Queens Park Rangers handed a surprise debut to a brand new ’70s inspired third kit for the visit of Cardiff City to West London on Saturday.
The late-notice departure from the famous blue and white hoops saw Rangers switch to a red and white halved shirt, launched as an homage to their best ever league campaign.
QPR’s new alternative kit by Erreà pays tribute to the away strip from their landmark 1975-76 season, when the R’s came within a point of the First Division title.
Worn by Loft legends Gerry Francis, Frank McLintock, Dave Thomas and Stan Bowles; Rangers went on to wear the attractive kit in the following season’s run to the quarter-finals of the UEFA Cup.
The halves were replaced by an all-red kit for the start of 1978-79 season, yet would return for two brief cameos against rivals Chelsea in 1979-80 and again in 1980-81.
The design has proved to be club shop favourite down the years, but this the closest QPR have come to recreating that look on the pitch in the last 40 years.
The release of the ’70s inspired kit with black shorts and socks, arrived late in the build up to Saturday afternoon’s 3-2 win at the Kiyan Prince Foundation Stadium, with cynics crying out that the club were merely trying to shift more shirts.
The Superhoops have made a habit of wearing one-off retro shirts at Loftus Road down the years and cited the 45th anniversary of their greatest season as the reason for the late change.
The Bluebirds would usually be obliged to change from their home shirts at Loftus Road, but with a very pale green away strip in their travel bag, it may have been the case that the home side were forced into bringing their 3rd kit’s release forward?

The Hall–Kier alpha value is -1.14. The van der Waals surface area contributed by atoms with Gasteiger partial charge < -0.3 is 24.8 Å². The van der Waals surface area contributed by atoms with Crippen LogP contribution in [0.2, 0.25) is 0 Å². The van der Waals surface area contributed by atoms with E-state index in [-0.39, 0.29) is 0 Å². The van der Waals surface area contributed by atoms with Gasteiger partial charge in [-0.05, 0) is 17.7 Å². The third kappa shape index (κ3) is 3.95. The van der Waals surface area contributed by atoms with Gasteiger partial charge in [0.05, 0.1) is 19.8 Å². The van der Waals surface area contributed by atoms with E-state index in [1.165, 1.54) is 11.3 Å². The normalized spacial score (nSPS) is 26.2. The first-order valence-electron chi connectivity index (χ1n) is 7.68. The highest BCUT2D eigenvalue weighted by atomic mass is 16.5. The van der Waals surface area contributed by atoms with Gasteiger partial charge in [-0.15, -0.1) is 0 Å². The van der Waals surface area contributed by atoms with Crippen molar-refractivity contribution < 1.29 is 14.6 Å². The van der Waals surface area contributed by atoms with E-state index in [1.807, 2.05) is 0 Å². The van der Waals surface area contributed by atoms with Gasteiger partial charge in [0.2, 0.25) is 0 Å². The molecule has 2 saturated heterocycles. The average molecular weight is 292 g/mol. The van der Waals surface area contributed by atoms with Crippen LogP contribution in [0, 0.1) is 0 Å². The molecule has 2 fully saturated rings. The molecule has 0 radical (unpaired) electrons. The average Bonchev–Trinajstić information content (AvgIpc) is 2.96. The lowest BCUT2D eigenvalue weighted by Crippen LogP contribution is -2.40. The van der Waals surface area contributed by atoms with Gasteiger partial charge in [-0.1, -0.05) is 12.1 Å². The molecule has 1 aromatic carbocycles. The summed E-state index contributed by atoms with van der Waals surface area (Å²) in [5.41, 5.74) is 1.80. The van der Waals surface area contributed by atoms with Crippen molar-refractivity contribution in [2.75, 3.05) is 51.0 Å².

We can only speculate, but perhaps QPR were sparing their visitors’ blushes in agreeing to switch from blue and white to red and white?
On the pitch, Rangers raced to an early 2-0 lead, but let Cardiff back into the game with two second-half penalties before a blockbusting strike from Dom Ball gave the R’s all three points and a 3-2 home win in the halves.
A welcome and long-overdue update to a club classic, we should point out that Queens Park Rangers’ vintage halves are actually the other way round to the famous colours of Feyenoord and Slavia Prague to which they are often compared.
We’ve got a little thing for Erreà and they’ve once again shown us precisely how to make a great set of bespoke football shirts, linked to stories from the past, without the need to draw tribal patterns all over them.
Sometimes less is more.